A prison inmate set to be released in February has been charged in connection with the strangulation slayings of five women a decade ago, authorities said Tuesday.
Los Angeles County Sheriff Lee Baca said DNA evidence linked Ivan J. Hill to the killings, which occurred over a 10-week period along the Pomona Freeway in the San Gabriel Valley and Inland Empire. The so-called 60 Freeway Slayer dumped his victims north of the freeway in Diamond Bar, Chino, Industry, Pomona and Ontario.
Hill, 42, has been behind bars since February 1994, a month after the last killing. He has spent all but 13 months of his adult life in jail or prison.
"I am pretty confident, given the nature of the case, we will seek the death penalty," said Dist. Atty. Steve Cooley, who joined Baca at a news conference.
"This case dramatically illustrates how law enforcement agencies can reach back in time and bring criminals to justice through DNA technology."
Hill allegedly picked up his victims in the south Pomona area, where Baca said detectives believe they worked as prostitutes. The slayings began 10 months after Hill was released from prison, and then stopped a month before he was arrested in February 1994 for a series of armed robberies.
If he had not been detected and was released, "he would have gone right back out and started over again," Baca said.
The killings mystified detectives when they were committed. At first, investigators could find no connection.
Capt. Frank Merriman, who heads Baca's homicide bureau, said the slayings never faded from memory. When new DNA technology became available to test material seized from crime scenes, the "60 Slayer" case jumped to the top of the list, Merriman said.
Investigators in September 2002 took a DNA sample from biological evidence gathered in the first slaying, that of Betty Sue Harris, 37, whose body was discovered in a Diamond Bar parking lot.
Within six months, a state DNA database that includes samples from some felons produced Hill's name. Baca said tests on samples from the other five killings attributed to the 60 Slayer produced matches in all but one case.
In the last two years, Cooley's office has filed nearly two dozen "cold hit" cases in which DNA has been taken from evidence at a crime scene in the form of skin, hair or fluids and has been matched to suspects. Cooley said investigators have other physical evidence and information tying Hill to the crimes.
Hill will be arraigned in Pomona today about a mile from the Holt Avenue area, where detectives believe he picked up his victims. Sheriff's Lt. Joseph Hartshorne said detectives have interviewed Hill but they still have not determined a motive in the killings.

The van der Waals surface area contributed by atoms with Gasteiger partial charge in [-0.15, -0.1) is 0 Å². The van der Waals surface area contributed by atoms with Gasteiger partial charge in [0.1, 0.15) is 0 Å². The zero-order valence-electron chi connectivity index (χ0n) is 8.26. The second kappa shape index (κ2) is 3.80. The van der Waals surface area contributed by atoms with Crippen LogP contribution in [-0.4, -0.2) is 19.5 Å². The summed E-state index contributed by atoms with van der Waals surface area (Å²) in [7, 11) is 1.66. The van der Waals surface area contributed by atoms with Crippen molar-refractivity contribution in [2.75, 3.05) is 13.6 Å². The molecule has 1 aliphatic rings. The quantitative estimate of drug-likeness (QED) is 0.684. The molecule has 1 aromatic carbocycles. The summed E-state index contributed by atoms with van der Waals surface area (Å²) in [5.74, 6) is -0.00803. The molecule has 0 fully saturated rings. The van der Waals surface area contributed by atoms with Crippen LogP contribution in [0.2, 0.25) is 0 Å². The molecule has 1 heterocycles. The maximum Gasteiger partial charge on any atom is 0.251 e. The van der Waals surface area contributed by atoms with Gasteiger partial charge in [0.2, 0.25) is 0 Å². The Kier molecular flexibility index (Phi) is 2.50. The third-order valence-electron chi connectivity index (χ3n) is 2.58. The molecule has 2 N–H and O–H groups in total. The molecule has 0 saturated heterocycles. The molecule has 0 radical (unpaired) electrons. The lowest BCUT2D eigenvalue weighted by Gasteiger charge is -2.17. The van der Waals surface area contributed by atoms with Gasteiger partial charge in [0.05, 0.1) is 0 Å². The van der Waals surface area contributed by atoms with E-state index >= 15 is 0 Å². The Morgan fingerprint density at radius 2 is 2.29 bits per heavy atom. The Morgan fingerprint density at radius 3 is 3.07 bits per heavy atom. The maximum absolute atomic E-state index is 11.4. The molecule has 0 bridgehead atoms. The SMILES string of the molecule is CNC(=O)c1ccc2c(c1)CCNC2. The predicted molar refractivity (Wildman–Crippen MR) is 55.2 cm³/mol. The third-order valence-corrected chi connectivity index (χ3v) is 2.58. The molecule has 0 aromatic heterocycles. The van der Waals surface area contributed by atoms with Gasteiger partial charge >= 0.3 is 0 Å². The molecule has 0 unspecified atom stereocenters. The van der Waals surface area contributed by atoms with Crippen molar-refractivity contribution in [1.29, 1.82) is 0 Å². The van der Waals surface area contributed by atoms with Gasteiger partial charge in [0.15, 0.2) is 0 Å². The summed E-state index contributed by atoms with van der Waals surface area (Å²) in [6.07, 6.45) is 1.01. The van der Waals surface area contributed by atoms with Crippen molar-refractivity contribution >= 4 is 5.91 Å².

John Douglas, a former top FBI profiler, said in such cases the slayings are about anger and power.
"This guy dumped the bodies alongside the roadway. He dumped them in plain sight. He was saying he didn't care about them and he didn't believe he would be caught," Douglas said.
Hill may not have manifested homicidal behavior earlier because he did not have an opportunity, Douglas said.
"They usually start in their mid-20s," he added. "Because he was incarcerated, he was effectively on ice."
The body of the first victim was discovered shortly before 5 a.m. on Nov. 1, 1993. The night before, Harris had brought the youngest of her four children to her sister's home in Pomona for a visit. She told two girlfriends that she would be back in an hour and left on foot for a store. She was never seen alive again. Harris had grown up in Pomona, and attended Chaffey College in nearby Upland.
Helen Hill's partially clothed body was found about 10 a.m. on Nov. 14, 1993, in the parking lot of an industrial complex in the City of Industry. The 35-year-old Covina woman was killed after a night of partying at the Elks Lodge in Pomona, her sister, Alice Hill, told The Times in 1994.
The next victim was a close friend of Hill's, Donna Goldsmith, 35, of Montclair. She was found dead Nov. 16, 1993, in the parking lot of a Pomona industrial complex. She was last seen the previous evening. Born in Milwaukee, Goldsmith grew up there, was married for nearly 20 years and raised three children while working as a medical technician and receptionist.
On Dec. 30, 1993, the body of another victim, Cheryl Sayers, 35, of Ontario, was discovered in Pomona's Ganesha Park. Sayers had been arrested on a prostitution charge in Omaha.
Then, despite headlines and broadcasts revealing that investigators had linked the crimes, the killer struck again. It would be his last victim.
The body of Debra Denise Brown, 33, was found about 5 a.m. on Jan. 12, 1994, in San Antonio Park in Ontario. She was lying fully clothed on the grass.
Within a month, Upland police had arrested Hill for a string of robberies in San Bernardino County and eastern Los Angeles County between Nov. 23, 1993, and Feb. 24, 1994.
Sheriff's homicide investigators working with Pomona and Ontario police are still trying to connect Hill to the sixth victim of the 60 Slayer. Roxanne Brooks Bates, 31, of Pomona was found dead Nov. 5, 1993, along a roadside just inside an agricultural area near a Chino dairy.
Hill was convicted of acting as an accomplice in a Glendora liquor store holdup on Jan. 24, 1979, in which one man was killed. He went to prison in October of that year and was released in February 1993. After his conviction a year later, a sample of his DNA was taken in prison because of the nature of his crimes, authorities said. The first match to the 60 Slayer was made in March.